Chairman tells supervisors private contractorâ€™s estimate came in 35% lower than highway department
Town of Belgium officials decided Tuesday to hold off paving the one mile portion of Cedar Beach Road that is gravel in hopes that the Ozaukee County Highway Department will reduce its estimate for the work.
Town Chairman Tom Winker, who is also a county supervisor and member of the countyâ€™s Public Works Committee, told the Town Board he was surprised at the cost and decided to get a proposal from Payne & Dolan for the work.
â€śPayne & Dolan gave an estimate that was 35% less than the Highway Departmentâ€™s,â€ť Winker said.
Winker said he met with County Administrator Tom Meaux, County Board Chairman Robert Brooks and a few town officials to discuss the situation.
â€śWe talked about the need for everybody to be a winner at the table and what needs to be done so the highway department is more competitive,â€ť Winker said.
â€śWeâ€™re in the preliminary stages of having those discussions.
â€śThe town is not looking for a free lunch here. The town is looking to be treated fairly. We want the Highway Department to do our work, but not at any cost.â€ť
Supr. Francis Kleckner said Payne & Dolan uses recycled materials in its paving and the work comparisons are not equal. He made a motion to have the county pave the road this fall, but that did not receive a second.
Supr. Bill Janeshek, who works for the county Highway Department and oversees the work done on town roads, agreed with Winker that talks should continue with the department.
â€śI think we do a better job,â€ť Janeshek said. â€śOn Lone Elm Road (where the work was split between the county and a private contractor), you can tell what portion we did. The other end has cracks in it.â€ť
Winker said, â€śI compared price, but I didnâ€™t compare quality. I donâ€™t think the company would be in business this long if it did shoddy work.â€ť
The county adds a 4% surcharge to its work to offset cuts to the highway departmentâ€™s budget, something highway officials disagreed with because it is trying to be more competitive, Janeshek said.
The town had hoped to get a state grant to pay for a portion of the paving project, but that was turned down, Winker said.
Town resident Tom Petersen said the town should have Payne & Dolan do the work if it can save that much money.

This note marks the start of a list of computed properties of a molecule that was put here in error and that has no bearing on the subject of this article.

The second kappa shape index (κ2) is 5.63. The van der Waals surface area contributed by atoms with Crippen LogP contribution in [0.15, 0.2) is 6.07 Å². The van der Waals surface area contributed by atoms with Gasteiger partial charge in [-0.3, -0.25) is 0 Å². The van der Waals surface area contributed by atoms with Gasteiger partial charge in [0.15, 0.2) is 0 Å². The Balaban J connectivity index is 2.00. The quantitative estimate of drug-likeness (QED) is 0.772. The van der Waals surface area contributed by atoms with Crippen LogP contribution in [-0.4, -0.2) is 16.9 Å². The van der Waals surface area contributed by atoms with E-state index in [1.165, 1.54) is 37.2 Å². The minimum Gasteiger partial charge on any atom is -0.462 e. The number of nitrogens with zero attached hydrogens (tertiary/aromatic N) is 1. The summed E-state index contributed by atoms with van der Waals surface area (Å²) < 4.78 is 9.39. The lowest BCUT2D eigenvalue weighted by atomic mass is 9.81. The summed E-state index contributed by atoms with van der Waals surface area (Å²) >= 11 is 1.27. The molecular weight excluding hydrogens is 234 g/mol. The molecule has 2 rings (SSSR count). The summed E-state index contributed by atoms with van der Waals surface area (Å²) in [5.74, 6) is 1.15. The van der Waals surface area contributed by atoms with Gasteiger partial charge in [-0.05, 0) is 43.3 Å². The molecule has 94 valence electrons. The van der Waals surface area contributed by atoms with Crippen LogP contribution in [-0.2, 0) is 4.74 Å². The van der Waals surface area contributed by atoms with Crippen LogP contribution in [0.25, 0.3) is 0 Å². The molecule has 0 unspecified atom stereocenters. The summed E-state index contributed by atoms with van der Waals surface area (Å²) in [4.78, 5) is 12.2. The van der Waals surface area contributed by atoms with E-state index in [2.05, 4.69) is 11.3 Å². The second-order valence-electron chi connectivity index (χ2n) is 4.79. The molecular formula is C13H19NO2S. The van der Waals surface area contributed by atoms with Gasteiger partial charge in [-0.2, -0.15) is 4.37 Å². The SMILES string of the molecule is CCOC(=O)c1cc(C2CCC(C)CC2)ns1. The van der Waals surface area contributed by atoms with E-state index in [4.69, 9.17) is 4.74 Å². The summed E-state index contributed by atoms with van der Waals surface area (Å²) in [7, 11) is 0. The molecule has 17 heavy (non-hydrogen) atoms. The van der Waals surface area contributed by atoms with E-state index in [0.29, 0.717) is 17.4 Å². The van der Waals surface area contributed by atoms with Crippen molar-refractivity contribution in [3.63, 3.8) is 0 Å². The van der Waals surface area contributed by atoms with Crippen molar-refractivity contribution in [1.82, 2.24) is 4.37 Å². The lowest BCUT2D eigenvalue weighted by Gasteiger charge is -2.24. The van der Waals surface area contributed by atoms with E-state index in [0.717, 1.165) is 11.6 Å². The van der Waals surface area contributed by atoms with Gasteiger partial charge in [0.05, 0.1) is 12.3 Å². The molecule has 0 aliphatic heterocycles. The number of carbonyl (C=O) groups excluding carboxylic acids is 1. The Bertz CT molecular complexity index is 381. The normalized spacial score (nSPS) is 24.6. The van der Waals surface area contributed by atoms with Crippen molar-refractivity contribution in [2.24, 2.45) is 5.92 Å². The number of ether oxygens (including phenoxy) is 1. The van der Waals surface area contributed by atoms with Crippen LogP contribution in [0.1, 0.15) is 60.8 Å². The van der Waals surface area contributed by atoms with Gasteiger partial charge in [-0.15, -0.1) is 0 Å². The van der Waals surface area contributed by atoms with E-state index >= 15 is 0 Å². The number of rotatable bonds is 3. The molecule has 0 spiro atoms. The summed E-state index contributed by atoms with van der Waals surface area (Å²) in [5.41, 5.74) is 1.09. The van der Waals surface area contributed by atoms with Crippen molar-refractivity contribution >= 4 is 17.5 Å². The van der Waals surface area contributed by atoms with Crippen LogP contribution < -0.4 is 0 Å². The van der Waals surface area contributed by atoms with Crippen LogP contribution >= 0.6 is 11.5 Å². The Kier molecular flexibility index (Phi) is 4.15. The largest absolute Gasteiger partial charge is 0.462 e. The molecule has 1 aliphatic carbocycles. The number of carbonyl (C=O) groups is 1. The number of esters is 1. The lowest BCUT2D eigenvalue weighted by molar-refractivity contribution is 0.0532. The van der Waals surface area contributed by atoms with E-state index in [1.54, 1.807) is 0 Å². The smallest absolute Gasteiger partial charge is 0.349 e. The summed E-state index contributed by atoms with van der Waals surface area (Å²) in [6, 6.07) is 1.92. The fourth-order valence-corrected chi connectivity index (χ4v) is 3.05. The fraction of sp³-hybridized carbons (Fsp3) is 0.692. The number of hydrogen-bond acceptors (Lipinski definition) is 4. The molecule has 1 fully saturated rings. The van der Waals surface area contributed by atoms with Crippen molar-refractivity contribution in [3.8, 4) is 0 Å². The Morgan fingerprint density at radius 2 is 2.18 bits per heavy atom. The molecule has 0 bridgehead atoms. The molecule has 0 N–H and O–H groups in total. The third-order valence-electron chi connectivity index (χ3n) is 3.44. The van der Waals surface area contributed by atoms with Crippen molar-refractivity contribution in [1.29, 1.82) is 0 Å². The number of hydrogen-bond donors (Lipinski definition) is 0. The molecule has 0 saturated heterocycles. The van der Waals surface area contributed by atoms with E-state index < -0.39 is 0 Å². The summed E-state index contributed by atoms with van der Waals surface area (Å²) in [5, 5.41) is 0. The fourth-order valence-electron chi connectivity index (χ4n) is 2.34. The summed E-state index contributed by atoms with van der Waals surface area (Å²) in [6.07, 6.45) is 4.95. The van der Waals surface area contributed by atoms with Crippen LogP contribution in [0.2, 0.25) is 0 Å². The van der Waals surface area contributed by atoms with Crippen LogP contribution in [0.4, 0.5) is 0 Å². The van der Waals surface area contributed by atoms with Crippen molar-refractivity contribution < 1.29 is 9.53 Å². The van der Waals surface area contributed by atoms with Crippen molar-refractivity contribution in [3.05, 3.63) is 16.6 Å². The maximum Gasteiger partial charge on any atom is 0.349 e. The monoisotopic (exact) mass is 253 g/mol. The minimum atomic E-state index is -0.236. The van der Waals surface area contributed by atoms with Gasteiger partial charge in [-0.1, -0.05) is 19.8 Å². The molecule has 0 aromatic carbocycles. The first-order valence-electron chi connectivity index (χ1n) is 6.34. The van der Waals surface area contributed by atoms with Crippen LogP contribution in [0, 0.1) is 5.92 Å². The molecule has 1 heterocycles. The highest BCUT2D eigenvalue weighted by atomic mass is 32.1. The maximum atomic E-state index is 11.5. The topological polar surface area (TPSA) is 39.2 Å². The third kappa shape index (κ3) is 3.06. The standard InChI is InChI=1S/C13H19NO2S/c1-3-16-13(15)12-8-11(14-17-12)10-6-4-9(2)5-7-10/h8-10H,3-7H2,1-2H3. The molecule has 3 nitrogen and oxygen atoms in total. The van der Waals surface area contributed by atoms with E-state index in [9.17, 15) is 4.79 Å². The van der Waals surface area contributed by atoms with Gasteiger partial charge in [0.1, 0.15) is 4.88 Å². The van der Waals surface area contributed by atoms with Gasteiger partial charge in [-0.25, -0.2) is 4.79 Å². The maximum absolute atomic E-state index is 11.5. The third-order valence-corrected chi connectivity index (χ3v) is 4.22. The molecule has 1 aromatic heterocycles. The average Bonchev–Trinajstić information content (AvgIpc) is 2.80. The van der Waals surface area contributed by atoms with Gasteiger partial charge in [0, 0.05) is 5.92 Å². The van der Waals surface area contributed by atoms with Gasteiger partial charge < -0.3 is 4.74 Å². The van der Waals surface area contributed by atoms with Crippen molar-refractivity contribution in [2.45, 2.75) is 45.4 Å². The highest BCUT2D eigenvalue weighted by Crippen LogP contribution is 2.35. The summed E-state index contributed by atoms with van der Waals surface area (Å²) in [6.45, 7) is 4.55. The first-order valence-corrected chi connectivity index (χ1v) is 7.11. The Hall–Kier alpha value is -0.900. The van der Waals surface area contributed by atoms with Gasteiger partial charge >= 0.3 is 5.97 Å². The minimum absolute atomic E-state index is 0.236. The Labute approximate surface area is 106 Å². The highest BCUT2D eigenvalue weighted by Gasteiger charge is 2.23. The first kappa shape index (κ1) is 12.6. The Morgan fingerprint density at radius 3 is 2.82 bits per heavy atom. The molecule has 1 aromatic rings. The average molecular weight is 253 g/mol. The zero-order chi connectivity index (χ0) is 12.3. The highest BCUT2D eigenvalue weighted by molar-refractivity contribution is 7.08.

â€śIf we want to get the most for our money, wouldnâ€™t it be better to get it done now rather than wait until March?â€ť Petersen asked.
Resident Jeff Coeur agreed, noting that if recycled materials is a concern, the town can specify the materials to be used so the cost estimates are equal.
â€śMy suggestion is give some work to the county and give some to Payne & Dolan,â€ť Coeur said. â€śEven if you split it, the town will save money.â€ť
The county cannot bid on work by state law. It gives estimates based on time and materials.
Winker said some townships have used private contractors for recent road projects, but noted there is a value to the township to give the work to the county since taxpayers own the trucks, equipment, gravel pit and asphalt plant. The townsâ€™ road work helps pay those costs.
Charles Parks, the townâ€™s zoning administrator, questioned the need to pave the road since no one lives on it and it is used primarily by farmers.
When Main Street in Belgium is reconstructed next year, much of that traffic will use Cedar Beach Road, which he said will damage a newly paved road.
â€śLeave it gravel until the Main Street work is done,â€ť Parks said. â€śIn this economy, I think itâ€™s better to maintain what we have rather than add new.â€ť
Janeshek has recommended that the town pave one to two miles of town roads every year. Cedar Beach Road was identified as a priority, and it has been prepared for paving, he said.
The town budgeted almost $162,000 for paving this year and has spent only $27,000, but it is $9,000 over its chip-and-seal budget of $30,000, Town Clerk Ginger Murphy said.
The town plans to budget another $162,000 for paving next year, Winker said, and could do two miles then.